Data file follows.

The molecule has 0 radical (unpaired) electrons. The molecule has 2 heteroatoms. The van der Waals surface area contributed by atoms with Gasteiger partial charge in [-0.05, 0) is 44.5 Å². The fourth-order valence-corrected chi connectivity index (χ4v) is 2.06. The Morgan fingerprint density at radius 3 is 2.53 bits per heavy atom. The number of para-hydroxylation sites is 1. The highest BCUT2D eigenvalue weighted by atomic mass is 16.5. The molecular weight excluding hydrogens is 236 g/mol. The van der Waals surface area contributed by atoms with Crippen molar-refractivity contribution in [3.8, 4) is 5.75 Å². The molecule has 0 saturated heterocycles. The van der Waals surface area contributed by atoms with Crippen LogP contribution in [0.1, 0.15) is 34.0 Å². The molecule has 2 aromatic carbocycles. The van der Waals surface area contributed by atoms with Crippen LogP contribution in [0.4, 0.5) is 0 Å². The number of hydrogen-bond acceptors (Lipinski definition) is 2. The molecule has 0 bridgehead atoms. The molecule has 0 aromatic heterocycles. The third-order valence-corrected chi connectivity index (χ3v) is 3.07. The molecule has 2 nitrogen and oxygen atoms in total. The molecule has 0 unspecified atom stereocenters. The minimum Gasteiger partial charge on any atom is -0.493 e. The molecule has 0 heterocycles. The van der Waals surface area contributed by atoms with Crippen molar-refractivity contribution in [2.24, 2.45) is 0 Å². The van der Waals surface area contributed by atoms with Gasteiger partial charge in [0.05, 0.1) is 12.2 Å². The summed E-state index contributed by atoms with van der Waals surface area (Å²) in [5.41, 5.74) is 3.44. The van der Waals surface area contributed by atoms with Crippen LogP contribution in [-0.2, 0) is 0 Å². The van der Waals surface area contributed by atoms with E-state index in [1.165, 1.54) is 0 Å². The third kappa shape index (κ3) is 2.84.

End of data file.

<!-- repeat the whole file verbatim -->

The molecule has 0 radical (unpaired) electrons. The molecule has 2 heteroatoms. The van der Waals surface area contributed by atoms with Gasteiger partial charge in [-0.05, 0) is 44.5 Å². The fourth-order valence-corrected chi connectivity index (χ4v) is 2.06. The Morgan fingerprint density at radius 3 is 2.53 bits per heavy atom. The number of para-hydroxylation sites is 1. The highest BCUT2D eigenvalue weighted by atomic mass is 16.5. The molecular weight excluding hydrogens is 236 g/mol. The van der Waals surface area contributed by atoms with Crippen molar-refractivity contribution in [3.8, 4) is 5.75 Å². The molecule has 0 saturated heterocycles. The van der Waals surface area contributed by atoms with Crippen LogP contribution in [0.1, 0.15) is 34.0 Å². The molecule has 2 aromatic carbocycles. The van der Waals surface area contributed by atoms with Crippen LogP contribution in [0.4, 0.5) is 0 Å². The number of hydrogen-bond acceptors (Lipinski definition) is 2. The molecule has 0 bridgehead atoms. The molecule has 0 aromatic heterocycles. The third-order valence-corrected chi connectivity index (χ3v) is 3.07. The molecule has 2 nitrogen and oxygen atoms in total. The molecule has 0 unspecified atom stereocenters. The minimum Gasteiger partial charge on any atom is -0.493 e. The molecule has 0 heterocycles. The van der Waals surface area contributed by atoms with Crippen molar-refractivity contribution in [2.24, 2.45) is 0 Å². The van der Waals surface area contributed by atoms with Gasteiger partial charge in [0.05, 0.1) is 12.2 Å². The summed E-state index contributed by atoms with van der Waals surface area (Å²) in [5.41, 5.74) is 3.44. The van der Waals surface area contributed by atoms with Crippen LogP contribution in [-0.2, 0) is 0 Å². The van der Waals surface area contributed by atoms with E-state index in [1.165, 1.54) is 0 Å². The third kappa shape index (κ3) is 2.84.